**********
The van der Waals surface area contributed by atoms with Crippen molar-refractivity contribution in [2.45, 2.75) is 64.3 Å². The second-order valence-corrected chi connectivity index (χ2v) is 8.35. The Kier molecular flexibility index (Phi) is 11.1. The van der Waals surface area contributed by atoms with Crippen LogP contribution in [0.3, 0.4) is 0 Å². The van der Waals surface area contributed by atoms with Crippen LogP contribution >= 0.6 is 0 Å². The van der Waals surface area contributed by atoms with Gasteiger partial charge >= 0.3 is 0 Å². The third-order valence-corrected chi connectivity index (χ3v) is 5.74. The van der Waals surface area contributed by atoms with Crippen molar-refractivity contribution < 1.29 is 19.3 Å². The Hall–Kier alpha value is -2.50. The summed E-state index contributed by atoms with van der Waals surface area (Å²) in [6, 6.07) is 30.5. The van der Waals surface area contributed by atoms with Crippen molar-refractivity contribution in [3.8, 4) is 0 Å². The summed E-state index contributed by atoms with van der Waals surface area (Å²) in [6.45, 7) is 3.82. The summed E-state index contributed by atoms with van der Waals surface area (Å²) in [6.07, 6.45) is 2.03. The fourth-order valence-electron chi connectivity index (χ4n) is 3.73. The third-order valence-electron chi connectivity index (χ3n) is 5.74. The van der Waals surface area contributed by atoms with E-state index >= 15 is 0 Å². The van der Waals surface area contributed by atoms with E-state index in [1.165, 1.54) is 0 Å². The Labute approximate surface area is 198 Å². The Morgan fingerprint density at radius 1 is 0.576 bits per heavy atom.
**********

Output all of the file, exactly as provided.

The van der Waals surface area contributed by atoms with Crippen molar-refractivity contribution in [2.45, 2.75) is 64.3 Å². The second-order valence-corrected chi connectivity index (χ2v) is 8.35. The Kier molecular flexibility index (Phi) is 11.1. The van der Waals surface area contributed by atoms with Crippen LogP contribution in [0.3, 0.4) is 0 Å². The van der Waals surface area contributed by atoms with Crippen LogP contribution >= 0.6 is 0 Å². The van der Waals surface area contributed by atoms with Gasteiger partial charge >= 0.3 is 0 Å². The third-order valence-corrected chi connectivity index (χ3v) is 5.74. The van der Waals surface area contributed by atoms with Crippen molar-refractivity contribution < 1.29 is 19.3 Å². The Hall–Kier alpha value is -2.50. The summed E-state index contributed by atoms with van der Waals surface area (Å²) in [6, 6.07) is 30.5. The van der Waals surface area contributed by atoms with Crippen molar-refractivity contribution in [3.8, 4) is 0 Å². The summed E-state index contributed by atoms with van der Waals surface area (Å²) in [6.45, 7) is 3.82. The summed E-state index contributed by atoms with van der Waals surface area (Å²) in [6.07, 6.45) is 2.03. The fourth-order valence-electron chi connectivity index (χ4n) is 3.73. The third-order valence-electron chi connectivity index (χ3n) is 5.74. The van der Waals surface area contributed by atoms with E-state index >= 15 is 0 Å². The van der Waals surface area contributed by atoms with E-state index in [1.165, 1.54) is 0 Å². The Labute approximate surface area is 198 Å². The Morgan fingerprint density at radius 1 is 0.576 bits per heavy atom.